Inhibition of GLO1 enzyme may help treat depression, says study

Inhibition of GLO1 enzyme may help treat depression, says study

People with depression usually take antidepressants to get relief from the symptoms of the mental disorder such as incessant sadness or persistent hopelessness. However, medicines do not have the same kind of effect on all patients – in some instances, the impact may be too slow than anticipated. While looking for an alternative and more effective way to treat depression, researchers from the University of California, San Diego School of Medicine recently revealed that impeding enzyme Glyoxalase 1 (GLO1) can help alleviate symptoms of the disorder in mice.

The recent study, titled “Identification of a novel, fast-acting GABAergic antidepressant,” suggested how hindering GLO1 resulted in more improvement in the mental health condition of depressed people compared with the effect of traditional antidepressant Prozac. The study, published in the journal Molecular Psychiatry in March 2017, was based on the need for an enhanced understanding of the molecular and cellular underpinnings of depressive disorder.

Increased GLO1 activity results in heightened anxiety

To find an efficient recovery procedure aimed at slowing down the onset and severity of depression, the researchers observed the molecular process that has the ability to affect mice models of depression. The research looked at the effect of enzyme GLO1 in removing the byproduct of energy generation in cells. Arresting the GLO1 activity may have a positive impact on the activity of neurons. It has been proved that increased GLO1 activity results in heightened anxiety among mice but the researchers tried to examine if GLO1 activity was also related to depression levels.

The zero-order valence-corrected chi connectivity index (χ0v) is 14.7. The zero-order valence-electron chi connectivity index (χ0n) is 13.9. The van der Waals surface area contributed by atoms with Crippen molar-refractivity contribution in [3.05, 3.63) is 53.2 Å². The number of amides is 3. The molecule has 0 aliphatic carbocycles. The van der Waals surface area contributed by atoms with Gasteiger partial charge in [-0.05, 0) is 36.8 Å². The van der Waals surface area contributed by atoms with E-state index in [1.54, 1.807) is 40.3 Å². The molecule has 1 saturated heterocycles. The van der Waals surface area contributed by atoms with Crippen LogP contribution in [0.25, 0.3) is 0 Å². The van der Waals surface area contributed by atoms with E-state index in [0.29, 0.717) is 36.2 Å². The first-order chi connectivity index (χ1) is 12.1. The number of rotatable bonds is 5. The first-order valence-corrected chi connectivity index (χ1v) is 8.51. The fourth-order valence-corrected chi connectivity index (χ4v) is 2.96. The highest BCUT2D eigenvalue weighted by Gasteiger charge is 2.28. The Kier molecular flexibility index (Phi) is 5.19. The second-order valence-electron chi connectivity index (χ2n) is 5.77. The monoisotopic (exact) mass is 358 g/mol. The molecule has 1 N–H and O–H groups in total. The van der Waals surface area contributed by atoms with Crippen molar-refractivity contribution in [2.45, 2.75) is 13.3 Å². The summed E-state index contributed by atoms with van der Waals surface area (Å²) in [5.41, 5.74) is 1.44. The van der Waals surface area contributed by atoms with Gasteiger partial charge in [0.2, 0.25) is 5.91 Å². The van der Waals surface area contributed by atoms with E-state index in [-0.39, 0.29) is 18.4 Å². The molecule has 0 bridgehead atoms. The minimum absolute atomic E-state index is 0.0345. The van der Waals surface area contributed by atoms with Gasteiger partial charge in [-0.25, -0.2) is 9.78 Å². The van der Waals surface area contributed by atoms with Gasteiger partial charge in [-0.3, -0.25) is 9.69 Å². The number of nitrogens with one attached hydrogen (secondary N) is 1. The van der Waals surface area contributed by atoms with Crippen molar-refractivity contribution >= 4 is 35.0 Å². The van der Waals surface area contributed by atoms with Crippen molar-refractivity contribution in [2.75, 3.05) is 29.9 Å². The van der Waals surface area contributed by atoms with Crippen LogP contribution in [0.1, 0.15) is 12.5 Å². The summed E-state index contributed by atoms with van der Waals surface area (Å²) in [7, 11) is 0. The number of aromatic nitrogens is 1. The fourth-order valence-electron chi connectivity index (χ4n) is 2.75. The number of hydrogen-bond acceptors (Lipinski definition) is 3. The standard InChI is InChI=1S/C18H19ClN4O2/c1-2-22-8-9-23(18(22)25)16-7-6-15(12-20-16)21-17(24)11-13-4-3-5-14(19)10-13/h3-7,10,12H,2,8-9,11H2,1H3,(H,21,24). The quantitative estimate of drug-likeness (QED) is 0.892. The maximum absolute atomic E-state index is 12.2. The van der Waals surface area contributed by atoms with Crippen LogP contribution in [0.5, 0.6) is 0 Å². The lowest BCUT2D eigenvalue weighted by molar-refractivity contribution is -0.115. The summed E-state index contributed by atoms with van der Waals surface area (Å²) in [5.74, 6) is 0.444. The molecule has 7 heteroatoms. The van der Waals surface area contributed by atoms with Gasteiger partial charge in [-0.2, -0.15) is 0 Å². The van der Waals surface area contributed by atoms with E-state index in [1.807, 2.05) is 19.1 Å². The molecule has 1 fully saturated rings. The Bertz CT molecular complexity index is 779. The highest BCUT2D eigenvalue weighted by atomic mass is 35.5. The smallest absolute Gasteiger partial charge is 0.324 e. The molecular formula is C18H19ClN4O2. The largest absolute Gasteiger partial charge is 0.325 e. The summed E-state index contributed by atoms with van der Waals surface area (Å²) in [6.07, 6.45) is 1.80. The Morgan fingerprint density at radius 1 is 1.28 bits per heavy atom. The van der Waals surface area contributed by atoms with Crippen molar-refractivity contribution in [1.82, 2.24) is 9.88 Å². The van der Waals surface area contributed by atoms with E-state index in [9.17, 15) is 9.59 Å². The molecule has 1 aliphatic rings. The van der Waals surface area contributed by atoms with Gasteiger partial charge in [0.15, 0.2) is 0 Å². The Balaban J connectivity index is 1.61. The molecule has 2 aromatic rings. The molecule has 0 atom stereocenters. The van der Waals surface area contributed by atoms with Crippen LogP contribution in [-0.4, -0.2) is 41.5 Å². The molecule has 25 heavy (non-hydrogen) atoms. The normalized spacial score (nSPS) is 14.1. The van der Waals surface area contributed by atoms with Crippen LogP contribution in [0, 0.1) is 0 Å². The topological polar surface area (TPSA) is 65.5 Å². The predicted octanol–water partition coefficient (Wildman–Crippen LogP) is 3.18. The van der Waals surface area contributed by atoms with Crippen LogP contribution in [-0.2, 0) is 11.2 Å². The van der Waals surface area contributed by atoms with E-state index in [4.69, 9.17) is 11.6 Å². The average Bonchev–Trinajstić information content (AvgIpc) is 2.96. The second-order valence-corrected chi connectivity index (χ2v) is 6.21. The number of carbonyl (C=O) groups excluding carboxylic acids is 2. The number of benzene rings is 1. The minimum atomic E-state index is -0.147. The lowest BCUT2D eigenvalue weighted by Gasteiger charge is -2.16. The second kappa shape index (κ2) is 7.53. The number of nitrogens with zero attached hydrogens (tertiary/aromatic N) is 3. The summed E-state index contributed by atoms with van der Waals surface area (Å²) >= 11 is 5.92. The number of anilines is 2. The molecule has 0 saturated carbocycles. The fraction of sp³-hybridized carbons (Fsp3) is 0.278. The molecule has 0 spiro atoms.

The researchers compared the results of various antidepressant tests on three groups of mice – untreated, treated by blocking GLO1 either genetically or using an experimental compound and treatment with Prozac commonly recommended to treat depression patients. The researchers made use of the tail suspension test and forced swim tests initially to assess if the compound used had antidepressant properties. Other tests like chronic forced swim test, chronic mild stress paradigm and olfactory bulbectomy were techniques to find how long it took for antidepressants to show their effect.

In every test, the researchers observed that slowing down the GLO1 enzyme decreased symptoms of depressive disorder in five days, whereas, it required two weeks for Prozac to exhibit the similar effect.

The effects of the obstruction of GLO1 enzyme in treating depression in mice have been studied but not in humans. Further research is required to assess if the same method can be used to treat depression in humans as well. For the moment, the observations do underscore the fact that new methods for treating depression are possible. Elucidating on the importance of the findings, one of the co-authors of the research Dr. Stephanie Dulawa, an associate professor of psychiatry at UC San Diego School of Medicine, said, “There are currently no approved fast-acting antidepressants, so finding something like this is unusual.”

Getting timely treatment for depression

The rate of depression has been seeing an upward trend and according to the World Health Organization (WHO), more than 300 million people across the world are suffering form depression.

Major depression affects 6.7 percent (more than 16 million) American adults every year, says the Mental Health America. If you or a loved one is suffering from any kind of mental illness, contact the California Mental Health Help to know about mental health facilities in California. Call at our 24/7 helpline number 855-559-3923 or chat online with our representatives to know about one of the best mental health centers in California. One should not delay the treatment or things can get out of hand.

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